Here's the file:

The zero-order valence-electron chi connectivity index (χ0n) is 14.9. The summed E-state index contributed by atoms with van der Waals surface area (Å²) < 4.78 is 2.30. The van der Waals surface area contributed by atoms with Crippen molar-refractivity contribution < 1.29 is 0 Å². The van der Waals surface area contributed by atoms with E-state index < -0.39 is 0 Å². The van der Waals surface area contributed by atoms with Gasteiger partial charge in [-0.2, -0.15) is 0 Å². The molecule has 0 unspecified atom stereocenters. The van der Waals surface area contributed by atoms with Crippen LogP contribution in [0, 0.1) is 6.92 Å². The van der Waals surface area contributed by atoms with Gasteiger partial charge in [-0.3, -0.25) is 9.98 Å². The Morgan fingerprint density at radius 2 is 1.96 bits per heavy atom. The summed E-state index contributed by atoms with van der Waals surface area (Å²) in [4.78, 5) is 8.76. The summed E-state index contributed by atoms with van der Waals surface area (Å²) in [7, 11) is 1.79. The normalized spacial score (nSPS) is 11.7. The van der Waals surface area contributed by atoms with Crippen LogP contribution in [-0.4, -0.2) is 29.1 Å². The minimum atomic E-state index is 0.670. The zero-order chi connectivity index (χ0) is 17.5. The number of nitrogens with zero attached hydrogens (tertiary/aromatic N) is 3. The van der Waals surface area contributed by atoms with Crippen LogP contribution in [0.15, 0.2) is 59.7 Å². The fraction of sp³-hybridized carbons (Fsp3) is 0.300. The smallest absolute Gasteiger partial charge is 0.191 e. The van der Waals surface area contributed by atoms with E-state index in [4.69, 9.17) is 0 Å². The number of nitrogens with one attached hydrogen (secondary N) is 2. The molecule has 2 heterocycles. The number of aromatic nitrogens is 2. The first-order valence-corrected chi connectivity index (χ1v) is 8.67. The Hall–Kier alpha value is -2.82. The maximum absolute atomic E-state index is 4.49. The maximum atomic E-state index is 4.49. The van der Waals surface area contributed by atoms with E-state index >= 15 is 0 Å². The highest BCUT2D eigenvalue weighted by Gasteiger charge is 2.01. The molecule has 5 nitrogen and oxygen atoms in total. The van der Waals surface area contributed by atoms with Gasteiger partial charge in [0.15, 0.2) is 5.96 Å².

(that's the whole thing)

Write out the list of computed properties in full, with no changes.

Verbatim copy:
The zero-order valence-electron chi connectivity index (χ0n) is 14.9. The summed E-state index contributed by atoms with van der Waals surface area (Å²) < 4.78 is 2.30. The van der Waals surface area contributed by atoms with Crippen molar-refractivity contribution < 1.29 is 0 Å². The van der Waals surface area contributed by atoms with E-state index < -0.39 is 0 Å². The van der Waals surface area contributed by atoms with Gasteiger partial charge in [-0.2, -0.15) is 0 Å². The molecule has 0 unspecified atom stereocenters. The van der Waals surface area contributed by atoms with Crippen LogP contribution in [0, 0.1) is 6.92 Å². The van der Waals surface area contributed by atoms with Gasteiger partial charge in [-0.3, -0.25) is 9.98 Å². The Morgan fingerprint density at radius 2 is 1.96 bits per heavy atom. The summed E-state index contributed by atoms with van der Waals surface area (Å²) in [4.78, 5) is 8.76. The summed E-state index contributed by atoms with van der Waals surface area (Å²) in [7, 11) is 1.79. The normalized spacial score (nSPS) is 11.7. The van der Waals surface area contributed by atoms with Crippen LogP contribution in [-0.4, -0.2) is 29.1 Å². The minimum atomic E-state index is 0.670. The zero-order chi connectivity index (χ0) is 17.5. The number of nitrogens with zero attached hydrogens (tertiary/aromatic N) is 3. The van der Waals surface area contributed by atoms with Crippen LogP contribution in [0.15, 0.2) is 59.7 Å². The fraction of sp³-hybridized carbons (Fsp3) is 0.300. The smallest absolute Gasteiger partial charge is 0.191 e. The van der Waals surface area contributed by atoms with E-state index in [4.69, 9.17) is 0 Å². The number of nitrogens with one attached hydrogen (secondary N) is 2. The molecule has 2 heterocycles. The number of aromatic nitrogens is 2. The first-order valence-corrected chi connectivity index (χ1v) is 8.67. The Hall–Kier alpha value is -2.82. The maximum absolute atomic E-state index is 4.49. The maximum atomic E-state index is 4.49. The van der Waals surface area contributed by atoms with E-state index >= 15 is 0 Å². The highest BCUT2D eigenvalue weighted by Gasteiger charge is 2.01. The molecule has 5 nitrogen and oxygen atoms in total. The van der Waals surface area contributed by atoms with Gasteiger partial charge in [0.15, 0.2) is 5.96 Å².